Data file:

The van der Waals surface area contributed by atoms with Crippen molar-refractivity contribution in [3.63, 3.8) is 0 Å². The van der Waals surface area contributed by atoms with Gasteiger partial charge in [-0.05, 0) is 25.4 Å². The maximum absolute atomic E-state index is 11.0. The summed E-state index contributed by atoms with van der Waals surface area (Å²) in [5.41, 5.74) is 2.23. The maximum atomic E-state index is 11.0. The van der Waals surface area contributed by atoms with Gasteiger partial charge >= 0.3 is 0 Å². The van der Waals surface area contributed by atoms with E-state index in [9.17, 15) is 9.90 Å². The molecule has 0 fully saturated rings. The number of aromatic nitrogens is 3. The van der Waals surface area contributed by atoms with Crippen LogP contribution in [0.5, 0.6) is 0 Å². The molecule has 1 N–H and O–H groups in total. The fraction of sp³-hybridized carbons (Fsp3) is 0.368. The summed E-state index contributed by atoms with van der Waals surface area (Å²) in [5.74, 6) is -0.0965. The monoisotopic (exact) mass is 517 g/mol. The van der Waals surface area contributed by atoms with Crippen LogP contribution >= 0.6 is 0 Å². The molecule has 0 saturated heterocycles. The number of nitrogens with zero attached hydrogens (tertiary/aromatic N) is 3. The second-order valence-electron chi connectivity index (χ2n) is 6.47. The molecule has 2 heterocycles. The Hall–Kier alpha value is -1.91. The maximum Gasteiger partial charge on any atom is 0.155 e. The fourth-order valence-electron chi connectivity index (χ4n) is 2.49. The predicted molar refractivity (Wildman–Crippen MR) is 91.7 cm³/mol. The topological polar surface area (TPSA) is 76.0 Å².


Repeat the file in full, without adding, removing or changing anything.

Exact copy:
The van der Waals surface area contributed by atoms with Crippen molar-refractivity contribution in [3.63, 3.8) is 0 Å². The van der Waals surface area contributed by atoms with Gasteiger partial charge in [-0.05, 0) is 25.4 Å². The maximum absolute atomic E-state index is 11.0. The summed E-state index contributed by atoms with van der Waals surface area (Å²) in [5.41, 5.74) is 2.23. The maximum atomic E-state index is 11.0. The van der Waals surface area contributed by atoms with Gasteiger partial charge >= 0.3 is 0 Å². The van der Waals surface area contributed by atoms with E-state index in [9.17, 15) is 9.90 Å². The molecule has 0 fully saturated rings. The number of aromatic nitrogens is 3. The van der Waals surface area contributed by atoms with Crippen LogP contribution in [0.5, 0.6) is 0 Å². The molecule has 1 N–H and O–H groups in total. The fraction of sp³-hybridized carbons (Fsp3) is 0.368. The summed E-state index contributed by atoms with van der Waals surface area (Å²) in [5.74, 6) is -0.0965. The monoisotopic (exact) mass is 517 g/mol. The van der Waals surface area contributed by atoms with Crippen LogP contribution >= 0.6 is 0 Å². The molecule has 0 saturated heterocycles. The number of nitrogens with zero attached hydrogens (tertiary/aromatic N) is 3. The second-order valence-electron chi connectivity index (χ2n) is 6.47. The molecule has 2 heterocycles. The Hall–Kier alpha value is -1.91. The maximum Gasteiger partial charge on any atom is 0.155 e. The fourth-order valence-electron chi connectivity index (χ4n) is 2.49. The predicted molar refractivity (Wildman–Crippen MR) is 91.7 cm³/mol. The topological polar surface area (TPSA) is 76.0 Å².